Scala/Art Resource NY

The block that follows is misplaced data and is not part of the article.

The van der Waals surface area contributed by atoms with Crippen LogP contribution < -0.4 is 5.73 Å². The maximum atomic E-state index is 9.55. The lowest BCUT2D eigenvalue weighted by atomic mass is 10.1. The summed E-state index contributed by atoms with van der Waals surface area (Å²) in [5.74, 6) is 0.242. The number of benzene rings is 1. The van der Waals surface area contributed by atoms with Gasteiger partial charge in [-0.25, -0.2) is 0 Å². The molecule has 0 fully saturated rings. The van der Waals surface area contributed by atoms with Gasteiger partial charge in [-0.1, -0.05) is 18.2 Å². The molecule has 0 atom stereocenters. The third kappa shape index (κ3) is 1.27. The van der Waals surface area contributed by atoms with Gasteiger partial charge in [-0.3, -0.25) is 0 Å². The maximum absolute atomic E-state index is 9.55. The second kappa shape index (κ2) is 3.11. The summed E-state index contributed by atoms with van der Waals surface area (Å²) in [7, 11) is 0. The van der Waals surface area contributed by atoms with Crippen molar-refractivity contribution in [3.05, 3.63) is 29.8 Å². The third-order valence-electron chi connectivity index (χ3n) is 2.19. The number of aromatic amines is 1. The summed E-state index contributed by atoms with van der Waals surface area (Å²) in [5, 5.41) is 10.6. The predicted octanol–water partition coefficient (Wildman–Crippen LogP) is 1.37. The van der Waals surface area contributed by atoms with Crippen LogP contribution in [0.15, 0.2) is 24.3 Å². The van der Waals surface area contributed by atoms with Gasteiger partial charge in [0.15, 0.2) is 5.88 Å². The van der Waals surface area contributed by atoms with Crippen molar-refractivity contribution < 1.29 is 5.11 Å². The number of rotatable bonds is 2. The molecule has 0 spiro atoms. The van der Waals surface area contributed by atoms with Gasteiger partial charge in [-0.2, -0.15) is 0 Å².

“A Roman copy of a Greek masterpiece.” Thus have scholars dismissed Roman statuary. But is it true? Not according to author Miranda Marvin, who argues that Roman sculptors behaved like other Roman artists—such as painters. This elegant first-century C.E. depiction of a woman decanting perfume, for example, from Rome’s Villa Farnesina, resembles the fifth-century B.C.E. Greek painting shown later in this article. The Roman image, however, is part of a larger work—showing the interior wall of a house, where the perfume woman is “hung” as a painting within a painting—that includes objects from around the Roman Empire, creating a symbol of Roman power. Isn’t it likely, then, that Roman sculptors made similar uses of Greek images?